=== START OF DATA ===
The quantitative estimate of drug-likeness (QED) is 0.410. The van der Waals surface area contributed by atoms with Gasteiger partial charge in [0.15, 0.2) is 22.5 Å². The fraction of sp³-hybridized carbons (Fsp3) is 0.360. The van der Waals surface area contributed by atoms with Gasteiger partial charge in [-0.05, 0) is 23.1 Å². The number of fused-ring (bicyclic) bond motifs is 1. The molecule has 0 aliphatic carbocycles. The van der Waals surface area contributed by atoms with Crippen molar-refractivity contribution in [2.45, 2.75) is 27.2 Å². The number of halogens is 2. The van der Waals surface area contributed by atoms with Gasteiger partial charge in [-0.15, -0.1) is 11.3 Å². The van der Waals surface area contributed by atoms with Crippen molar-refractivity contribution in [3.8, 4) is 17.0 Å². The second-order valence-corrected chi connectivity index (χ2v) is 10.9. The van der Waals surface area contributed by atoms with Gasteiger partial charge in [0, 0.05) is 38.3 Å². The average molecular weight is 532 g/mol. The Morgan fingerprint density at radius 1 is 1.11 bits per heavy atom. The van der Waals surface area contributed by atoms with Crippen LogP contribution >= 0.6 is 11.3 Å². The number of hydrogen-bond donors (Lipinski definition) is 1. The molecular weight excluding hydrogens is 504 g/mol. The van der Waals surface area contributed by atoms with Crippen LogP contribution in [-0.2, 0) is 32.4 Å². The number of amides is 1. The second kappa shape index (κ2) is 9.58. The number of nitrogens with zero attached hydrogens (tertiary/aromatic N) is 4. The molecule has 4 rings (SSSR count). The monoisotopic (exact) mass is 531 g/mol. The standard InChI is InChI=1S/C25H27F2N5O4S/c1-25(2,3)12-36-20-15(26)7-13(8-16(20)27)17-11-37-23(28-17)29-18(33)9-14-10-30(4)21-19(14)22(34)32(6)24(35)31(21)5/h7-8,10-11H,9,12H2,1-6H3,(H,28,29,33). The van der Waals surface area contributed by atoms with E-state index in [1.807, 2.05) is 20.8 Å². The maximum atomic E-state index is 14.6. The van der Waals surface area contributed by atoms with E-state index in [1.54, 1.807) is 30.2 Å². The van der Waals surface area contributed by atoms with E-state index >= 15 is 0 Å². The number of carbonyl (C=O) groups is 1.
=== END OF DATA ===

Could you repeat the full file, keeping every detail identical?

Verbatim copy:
The quantitative estimate of drug-likeness (QED) is 0.410. The van der Waals surface area contributed by atoms with Gasteiger partial charge in [0.15, 0.2) is 22.5 Å². The fraction of sp³-hybridized carbons (Fsp3) is 0.360. The van der Waals surface area contributed by atoms with Gasteiger partial charge in [-0.05, 0) is 23.1 Å². The number of fused-ring (bicyclic) bond motifs is 1. The molecule has 0 aliphatic carbocycles. The van der Waals surface area contributed by atoms with Crippen molar-refractivity contribution in [2.45, 2.75) is 27.2 Å². The number of halogens is 2. The van der Waals surface area contributed by atoms with Gasteiger partial charge in [-0.15, -0.1) is 11.3 Å². The van der Waals surface area contributed by atoms with Crippen molar-refractivity contribution in [3.8, 4) is 17.0 Å². The second-order valence-corrected chi connectivity index (χ2v) is 10.9. The van der Waals surface area contributed by atoms with Gasteiger partial charge in [0, 0.05) is 38.3 Å². The average molecular weight is 532 g/mol. The Morgan fingerprint density at radius 1 is 1.11 bits per heavy atom. The van der Waals surface area contributed by atoms with Crippen LogP contribution >= 0.6 is 11.3 Å². The number of hydrogen-bond donors (Lipinski definition) is 1. The molecular weight excluding hydrogens is 504 g/mol. The van der Waals surface area contributed by atoms with Crippen LogP contribution in [-0.2, 0) is 32.4 Å². The number of amides is 1. The second kappa shape index (κ2) is 9.58. The number of nitrogens with zero attached hydrogens (tertiary/aromatic N) is 4. The molecule has 4 rings (SSSR count). The monoisotopic (exact) mass is 531 g/mol. The standard InChI is InChI=1S/C25H27F2N5O4S/c1-25(2,3)12-36-20-15(26)7-13(8-16(20)27)17-11-37-23(28-17)29-18(33)9-14-10-30(4)21-19(14)22(34)32(6)24(35)31(21)5/h7-8,10-11H,9,12H2,1-6H3,(H,28,29,33). The van der Waals surface area contributed by atoms with E-state index in [1.807, 2.05) is 20.8 Å². The maximum atomic E-state index is 14.6. The van der Waals surface area contributed by atoms with E-state index in [1.54, 1.807) is 30.2 Å². The van der Waals surface area contributed by atoms with E-state index >= 15 is 0 Å². The number of carbonyl (C=O) groups is 1.